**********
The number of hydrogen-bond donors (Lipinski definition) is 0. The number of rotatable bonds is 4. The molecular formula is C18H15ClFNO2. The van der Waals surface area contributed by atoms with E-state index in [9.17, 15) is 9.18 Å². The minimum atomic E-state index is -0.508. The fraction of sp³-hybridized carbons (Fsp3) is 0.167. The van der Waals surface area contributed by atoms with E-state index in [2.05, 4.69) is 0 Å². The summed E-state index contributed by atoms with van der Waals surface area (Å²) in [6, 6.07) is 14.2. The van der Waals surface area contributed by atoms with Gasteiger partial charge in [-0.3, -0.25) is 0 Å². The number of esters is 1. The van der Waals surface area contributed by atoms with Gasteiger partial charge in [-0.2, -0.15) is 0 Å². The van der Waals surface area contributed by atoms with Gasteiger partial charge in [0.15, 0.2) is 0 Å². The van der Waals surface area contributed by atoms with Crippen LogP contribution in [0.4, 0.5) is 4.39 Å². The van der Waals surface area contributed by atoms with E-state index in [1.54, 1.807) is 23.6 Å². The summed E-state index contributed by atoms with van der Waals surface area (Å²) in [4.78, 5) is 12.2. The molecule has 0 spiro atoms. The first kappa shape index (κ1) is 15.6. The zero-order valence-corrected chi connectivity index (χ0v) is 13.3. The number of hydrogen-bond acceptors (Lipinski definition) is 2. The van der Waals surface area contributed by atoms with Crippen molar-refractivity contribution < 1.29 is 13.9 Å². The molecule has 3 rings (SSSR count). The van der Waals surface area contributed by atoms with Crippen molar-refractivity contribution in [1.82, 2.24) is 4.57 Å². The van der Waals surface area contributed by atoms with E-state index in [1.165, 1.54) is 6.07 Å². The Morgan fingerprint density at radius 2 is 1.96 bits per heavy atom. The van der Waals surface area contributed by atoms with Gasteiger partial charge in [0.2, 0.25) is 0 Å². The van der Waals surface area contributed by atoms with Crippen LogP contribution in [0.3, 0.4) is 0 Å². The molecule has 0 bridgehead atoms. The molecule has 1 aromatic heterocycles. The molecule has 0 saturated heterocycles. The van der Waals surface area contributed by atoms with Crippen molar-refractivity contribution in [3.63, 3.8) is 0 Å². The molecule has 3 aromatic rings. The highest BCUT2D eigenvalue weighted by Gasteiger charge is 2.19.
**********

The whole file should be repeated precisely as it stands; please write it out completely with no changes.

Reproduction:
The number of hydrogen-bond donors (Lipinski definition) is 0. The number of rotatable bonds is 4. The molecular formula is C18H15ClFNO2. The van der Waals surface area contributed by atoms with E-state index in [9.17, 15) is 9.18 Å². The minimum atomic E-state index is -0.508. The fraction of sp³-hybridized carbons (Fsp3) is 0.167. The van der Waals surface area contributed by atoms with E-state index in [2.05, 4.69) is 0 Å². The summed E-state index contributed by atoms with van der Waals surface area (Å²) in [6, 6.07) is 14.2. The van der Waals surface area contributed by atoms with Gasteiger partial charge in [-0.3, -0.25) is 0 Å². The number of esters is 1. The van der Waals surface area contributed by atoms with Gasteiger partial charge in [-0.2, -0.15) is 0 Å². The van der Waals surface area contributed by atoms with Gasteiger partial charge in [0.15, 0.2) is 0 Å². The van der Waals surface area contributed by atoms with Crippen LogP contribution in [0.4, 0.5) is 4.39 Å². The van der Waals surface area contributed by atoms with E-state index in [1.54, 1.807) is 23.6 Å². The summed E-state index contributed by atoms with van der Waals surface area (Å²) in [4.78, 5) is 12.2. The molecule has 0 spiro atoms. The first kappa shape index (κ1) is 15.6. The zero-order valence-corrected chi connectivity index (χ0v) is 13.3. The number of hydrogen-bond acceptors (Lipinski definition) is 2. The van der Waals surface area contributed by atoms with Crippen molar-refractivity contribution < 1.29 is 13.9 Å². The molecule has 3 rings (SSSR count). The van der Waals surface area contributed by atoms with Crippen molar-refractivity contribution in [1.82, 2.24) is 4.57 Å². The van der Waals surface area contributed by atoms with E-state index in [1.165, 1.54) is 6.07 Å². The Morgan fingerprint density at radius 2 is 1.96 bits per heavy atom. The van der Waals surface area contributed by atoms with Gasteiger partial charge in [0.2, 0.25) is 0 Å². The van der Waals surface area contributed by atoms with Crippen LogP contribution in [0.3, 0.4) is 0 Å². The molecule has 0 bridgehead atoms. The molecule has 1 aromatic heterocycles. The molecule has 0 saturated heterocycles. The van der Waals surface area contributed by atoms with Crippen molar-refractivity contribution in [3.63, 3.8) is 0 Å². The molecule has 3 aromatic rings. The highest BCUT2D eigenvalue weighted by Gasteiger charge is 2.19.